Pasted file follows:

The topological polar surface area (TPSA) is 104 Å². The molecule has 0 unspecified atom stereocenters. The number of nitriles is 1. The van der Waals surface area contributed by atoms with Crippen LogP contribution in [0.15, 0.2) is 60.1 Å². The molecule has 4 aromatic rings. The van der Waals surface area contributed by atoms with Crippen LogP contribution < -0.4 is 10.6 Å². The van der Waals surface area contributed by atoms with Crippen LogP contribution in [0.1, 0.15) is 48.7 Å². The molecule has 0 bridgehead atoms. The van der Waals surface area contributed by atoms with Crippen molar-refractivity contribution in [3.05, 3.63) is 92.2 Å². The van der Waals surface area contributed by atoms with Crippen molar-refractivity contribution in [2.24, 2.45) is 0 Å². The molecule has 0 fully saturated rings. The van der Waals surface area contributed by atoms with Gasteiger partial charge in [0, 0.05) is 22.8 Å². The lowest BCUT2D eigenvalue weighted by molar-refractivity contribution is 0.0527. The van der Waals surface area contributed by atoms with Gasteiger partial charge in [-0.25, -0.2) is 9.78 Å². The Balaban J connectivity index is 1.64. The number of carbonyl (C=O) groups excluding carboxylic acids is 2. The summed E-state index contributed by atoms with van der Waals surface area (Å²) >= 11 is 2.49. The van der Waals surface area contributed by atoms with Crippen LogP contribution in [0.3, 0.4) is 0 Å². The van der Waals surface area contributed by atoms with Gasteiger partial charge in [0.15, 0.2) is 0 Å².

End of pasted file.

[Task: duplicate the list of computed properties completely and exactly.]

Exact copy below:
The topological polar surface area (TPSA) is 104 Å². The molecule has 0 unspecified atom stereocenters. The number of nitriles is 1. The van der Waals surface area contributed by atoms with Crippen LogP contribution in [0.15, 0.2) is 60.1 Å². The molecule has 4 aromatic rings. The van der Waals surface area contributed by atoms with Crippen LogP contribution < -0.4 is 10.6 Å². The van der Waals surface area contributed by atoms with Crippen LogP contribution in [0.1, 0.15) is 48.7 Å². The molecule has 0 bridgehead atoms. The van der Waals surface area contributed by atoms with Crippen molar-refractivity contribution in [3.05, 3.63) is 92.2 Å². The van der Waals surface area contributed by atoms with Crippen molar-refractivity contribution in [2.24, 2.45) is 0 Å². The molecule has 0 fully saturated rings. The van der Waals surface area contributed by atoms with Gasteiger partial charge in [0, 0.05) is 22.8 Å². The lowest BCUT2D eigenvalue weighted by molar-refractivity contribution is 0.0527. The van der Waals surface area contributed by atoms with Gasteiger partial charge in [-0.25, -0.2) is 9.78 Å². The Balaban J connectivity index is 1.64. The number of carbonyl (C=O) groups excluding carboxylic acids is 2. The summed E-state index contributed by atoms with van der Waals surface area (Å²) >= 11 is 2.49. The van der Waals surface area contributed by atoms with Crippen LogP contribution in [0.3, 0.4) is 0 Å². The van der Waals surface area contributed by atoms with Gasteiger partial charge in [0.15, 0.2) is 0 Å².